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Filmmaker Laurie Coyle collaborated with the Chicana/Latina Foundation to create a half-hour digital documentary, Adios AmorWhile working as lead researcher and associate producer for a film about Cesar Chavez, Coyle discovered some 200 photographs of Maria Moreno, a tenacious woman, mother of 12 children, and organizer of California’s migrant farm workers in the 1950s. Coyle went on to find Moreno’s work documented in recordings, pamphlets, and memorabilia, but lost track of her story after Moreno was fired by the union and moved out of state with her family.

Coyle worked with 12 young women from the Chicana/Latina leadership institute and who joined her in the search for Maria Moreno’s story, preparing them for the task with workshops in documentary research, creative storytelling, women’s history, and digital media. The collaborators presented the young women’s investigations and creative projects as a five minute video on the Foundation’s website and their insights contributed to Coyle’s documentary film.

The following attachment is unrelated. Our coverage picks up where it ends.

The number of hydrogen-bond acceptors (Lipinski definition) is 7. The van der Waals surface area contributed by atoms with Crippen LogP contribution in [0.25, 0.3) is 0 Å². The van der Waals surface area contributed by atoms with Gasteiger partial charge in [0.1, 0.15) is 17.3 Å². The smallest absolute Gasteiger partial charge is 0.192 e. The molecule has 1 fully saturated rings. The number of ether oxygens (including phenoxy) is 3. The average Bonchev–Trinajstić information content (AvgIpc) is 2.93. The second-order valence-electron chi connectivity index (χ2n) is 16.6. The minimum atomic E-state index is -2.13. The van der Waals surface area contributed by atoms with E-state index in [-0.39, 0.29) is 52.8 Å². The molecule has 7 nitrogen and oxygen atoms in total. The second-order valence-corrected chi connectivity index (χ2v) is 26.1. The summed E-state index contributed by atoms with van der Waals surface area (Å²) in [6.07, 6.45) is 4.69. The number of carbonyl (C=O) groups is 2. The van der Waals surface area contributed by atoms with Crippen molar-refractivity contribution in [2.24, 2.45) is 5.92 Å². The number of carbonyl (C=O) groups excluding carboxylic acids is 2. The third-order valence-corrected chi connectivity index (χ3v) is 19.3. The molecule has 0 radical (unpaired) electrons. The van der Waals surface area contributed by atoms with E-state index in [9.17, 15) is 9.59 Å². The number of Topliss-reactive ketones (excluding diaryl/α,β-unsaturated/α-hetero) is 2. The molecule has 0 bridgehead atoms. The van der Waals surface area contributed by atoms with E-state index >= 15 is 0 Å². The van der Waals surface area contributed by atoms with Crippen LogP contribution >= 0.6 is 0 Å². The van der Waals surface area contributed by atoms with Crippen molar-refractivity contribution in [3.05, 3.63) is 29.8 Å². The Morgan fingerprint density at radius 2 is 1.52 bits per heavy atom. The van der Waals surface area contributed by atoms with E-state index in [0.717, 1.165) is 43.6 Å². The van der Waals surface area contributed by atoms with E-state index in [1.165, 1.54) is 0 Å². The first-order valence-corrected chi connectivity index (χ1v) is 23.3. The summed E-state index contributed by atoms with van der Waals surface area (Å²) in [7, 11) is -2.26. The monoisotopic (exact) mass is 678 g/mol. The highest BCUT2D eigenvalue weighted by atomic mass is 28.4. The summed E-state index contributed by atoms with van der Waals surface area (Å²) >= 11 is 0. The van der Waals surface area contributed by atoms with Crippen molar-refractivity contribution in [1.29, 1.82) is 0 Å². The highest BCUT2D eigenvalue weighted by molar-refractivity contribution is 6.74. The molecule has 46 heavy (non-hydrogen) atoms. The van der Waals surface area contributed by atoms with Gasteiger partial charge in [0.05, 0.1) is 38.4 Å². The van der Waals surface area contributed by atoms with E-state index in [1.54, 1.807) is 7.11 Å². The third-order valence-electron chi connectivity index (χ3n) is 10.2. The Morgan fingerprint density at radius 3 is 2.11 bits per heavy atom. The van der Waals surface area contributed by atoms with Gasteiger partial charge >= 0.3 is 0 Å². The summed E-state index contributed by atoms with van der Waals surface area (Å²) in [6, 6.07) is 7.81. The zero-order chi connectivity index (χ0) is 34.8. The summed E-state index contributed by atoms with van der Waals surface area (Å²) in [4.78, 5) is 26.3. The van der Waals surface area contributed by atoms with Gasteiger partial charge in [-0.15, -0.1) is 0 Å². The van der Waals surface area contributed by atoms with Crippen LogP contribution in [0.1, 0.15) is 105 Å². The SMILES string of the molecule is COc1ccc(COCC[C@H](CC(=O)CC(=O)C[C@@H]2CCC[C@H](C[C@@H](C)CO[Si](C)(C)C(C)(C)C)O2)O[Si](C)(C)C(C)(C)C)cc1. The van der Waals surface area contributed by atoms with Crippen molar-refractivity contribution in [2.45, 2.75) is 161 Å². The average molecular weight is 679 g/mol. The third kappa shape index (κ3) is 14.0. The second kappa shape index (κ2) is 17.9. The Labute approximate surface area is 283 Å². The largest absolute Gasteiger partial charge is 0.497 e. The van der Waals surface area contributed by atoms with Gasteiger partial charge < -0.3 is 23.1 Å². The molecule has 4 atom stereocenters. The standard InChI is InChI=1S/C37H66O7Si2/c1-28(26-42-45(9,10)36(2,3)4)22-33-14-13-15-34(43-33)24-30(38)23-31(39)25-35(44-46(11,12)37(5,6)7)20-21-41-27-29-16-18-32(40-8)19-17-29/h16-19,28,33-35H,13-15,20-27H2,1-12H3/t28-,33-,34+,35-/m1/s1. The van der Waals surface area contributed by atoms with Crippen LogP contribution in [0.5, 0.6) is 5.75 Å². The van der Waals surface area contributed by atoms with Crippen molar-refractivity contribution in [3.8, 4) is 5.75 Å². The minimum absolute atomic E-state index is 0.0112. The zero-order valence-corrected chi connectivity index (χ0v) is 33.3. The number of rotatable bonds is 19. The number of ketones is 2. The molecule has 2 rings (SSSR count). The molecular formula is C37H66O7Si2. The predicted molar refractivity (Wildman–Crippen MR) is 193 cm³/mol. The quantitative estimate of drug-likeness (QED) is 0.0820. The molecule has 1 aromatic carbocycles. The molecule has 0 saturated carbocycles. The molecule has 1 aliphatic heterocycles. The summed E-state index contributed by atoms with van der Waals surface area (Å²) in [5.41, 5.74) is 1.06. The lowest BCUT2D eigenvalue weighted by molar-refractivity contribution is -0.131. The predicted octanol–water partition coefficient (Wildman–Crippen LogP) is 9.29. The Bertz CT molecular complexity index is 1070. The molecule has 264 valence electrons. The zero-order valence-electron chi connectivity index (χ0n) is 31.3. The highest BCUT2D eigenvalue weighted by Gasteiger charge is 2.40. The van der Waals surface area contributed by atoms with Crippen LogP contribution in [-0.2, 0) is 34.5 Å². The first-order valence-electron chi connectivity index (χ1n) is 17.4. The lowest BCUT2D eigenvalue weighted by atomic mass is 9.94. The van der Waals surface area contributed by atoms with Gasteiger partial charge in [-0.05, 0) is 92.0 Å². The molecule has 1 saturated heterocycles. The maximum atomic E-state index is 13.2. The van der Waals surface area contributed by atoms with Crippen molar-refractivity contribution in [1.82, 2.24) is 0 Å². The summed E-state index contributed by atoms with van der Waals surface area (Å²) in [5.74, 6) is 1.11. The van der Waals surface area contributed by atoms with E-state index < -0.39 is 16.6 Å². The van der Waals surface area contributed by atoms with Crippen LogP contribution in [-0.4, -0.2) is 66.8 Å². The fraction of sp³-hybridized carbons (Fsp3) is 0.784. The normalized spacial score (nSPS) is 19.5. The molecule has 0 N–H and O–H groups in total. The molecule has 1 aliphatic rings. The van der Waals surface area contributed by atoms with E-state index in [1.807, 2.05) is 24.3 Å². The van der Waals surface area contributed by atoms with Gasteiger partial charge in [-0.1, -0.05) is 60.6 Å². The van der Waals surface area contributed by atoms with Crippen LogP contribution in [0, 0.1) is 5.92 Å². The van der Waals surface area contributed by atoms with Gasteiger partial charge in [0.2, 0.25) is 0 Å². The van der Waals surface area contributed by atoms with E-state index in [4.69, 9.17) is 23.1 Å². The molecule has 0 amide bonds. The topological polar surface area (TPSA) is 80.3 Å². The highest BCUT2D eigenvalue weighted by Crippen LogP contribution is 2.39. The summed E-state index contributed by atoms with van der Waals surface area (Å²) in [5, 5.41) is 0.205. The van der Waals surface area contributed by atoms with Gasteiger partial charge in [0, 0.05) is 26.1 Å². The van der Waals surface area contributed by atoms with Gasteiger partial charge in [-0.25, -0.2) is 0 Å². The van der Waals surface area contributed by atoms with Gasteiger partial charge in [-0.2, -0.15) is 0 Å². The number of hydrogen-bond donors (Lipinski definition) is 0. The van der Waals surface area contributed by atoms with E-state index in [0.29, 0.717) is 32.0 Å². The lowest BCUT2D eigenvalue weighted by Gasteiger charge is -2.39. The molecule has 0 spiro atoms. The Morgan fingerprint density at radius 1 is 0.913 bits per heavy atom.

Laurie Coyle is a producer, writer, and director, whose long-form documentary debut, OROZCO: Man of Fire, was  co-produced by Rick Tejada-Flores, and broadcast on the PBS series American Masters. The film toured museums nationally under the auspices of the National Endowment for the Arts’ Access to Artistic Excellence Program.

Founded in 1977, the Chicana/Latina Foundation provides college scholarships, mentoring, and leadership programs to promote the professional and leadership development of young Latinas. Over 30 years, more than 400 Latina college students have benefited from Chicana/Latina Foundation scholarships.

Photo credit: George Ballis/Take Stock Images of Change